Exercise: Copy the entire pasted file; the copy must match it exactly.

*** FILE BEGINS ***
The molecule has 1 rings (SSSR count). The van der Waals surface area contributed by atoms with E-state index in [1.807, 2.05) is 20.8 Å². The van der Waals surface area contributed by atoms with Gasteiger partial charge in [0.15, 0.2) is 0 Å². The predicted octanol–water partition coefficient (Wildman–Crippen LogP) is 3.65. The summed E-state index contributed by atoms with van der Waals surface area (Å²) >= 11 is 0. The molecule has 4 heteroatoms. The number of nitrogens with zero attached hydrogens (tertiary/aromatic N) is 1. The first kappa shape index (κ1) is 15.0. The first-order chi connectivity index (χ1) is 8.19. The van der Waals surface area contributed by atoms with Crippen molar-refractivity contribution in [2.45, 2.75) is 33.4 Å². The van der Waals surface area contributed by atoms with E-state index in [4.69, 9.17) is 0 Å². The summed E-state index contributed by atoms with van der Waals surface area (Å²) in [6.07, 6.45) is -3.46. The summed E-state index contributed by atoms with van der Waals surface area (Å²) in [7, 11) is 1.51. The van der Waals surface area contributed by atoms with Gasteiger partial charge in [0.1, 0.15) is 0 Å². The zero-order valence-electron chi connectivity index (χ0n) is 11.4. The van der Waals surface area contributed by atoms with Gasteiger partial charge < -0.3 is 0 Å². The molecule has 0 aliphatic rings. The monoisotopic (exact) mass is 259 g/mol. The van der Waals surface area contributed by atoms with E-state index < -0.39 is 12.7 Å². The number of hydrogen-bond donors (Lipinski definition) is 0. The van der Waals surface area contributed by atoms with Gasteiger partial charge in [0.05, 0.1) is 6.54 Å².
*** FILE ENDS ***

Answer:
The molecule has 1 rings (SSSR count). The van der Waals surface area contributed by atoms with E-state index in [1.807, 2.05) is 20.8 Å². The van der Waals surface area contributed by atoms with Gasteiger partial charge in [0.15, 0.2) is 0 Å². The predicted octanol–water partition coefficient (Wildman–Crippen LogP) is 3.65. The summed E-state index contributed by atoms with van der Waals surface area (Å²) >= 11 is 0. The molecule has 4 heteroatoms. The number of nitrogens with zero attached hydrogens (tertiary/aromatic N) is 1. The first kappa shape index (κ1) is 15.0. The first-order chi connectivity index (χ1) is 8.19. The van der Waals surface area contributed by atoms with Crippen molar-refractivity contribution in [2.45, 2.75) is 33.4 Å². The van der Waals surface area contributed by atoms with E-state index in [4.69, 9.17) is 0 Å². The summed E-state index contributed by atoms with van der Waals surface area (Å²) in [6.07, 6.45) is -3.46. The summed E-state index contributed by atoms with van der Waals surface area (Å²) in [7, 11) is 1.51. The van der Waals surface area contributed by atoms with Gasteiger partial charge in [0.1, 0.15) is 0 Å². The zero-order valence-electron chi connectivity index (χ0n) is 11.4. The van der Waals surface area contributed by atoms with Gasteiger partial charge < -0.3 is 0 Å². The molecule has 0 aliphatic rings. The monoisotopic (exact) mass is 259 g/mol. The van der Waals surface area contributed by atoms with E-state index < -0.39 is 12.7 Å². The number of hydrogen-bond donors (Lipinski definition) is 0. The van der Waals surface area contributed by atoms with Gasteiger partial charge in [0.05, 0.1) is 6.54 Å².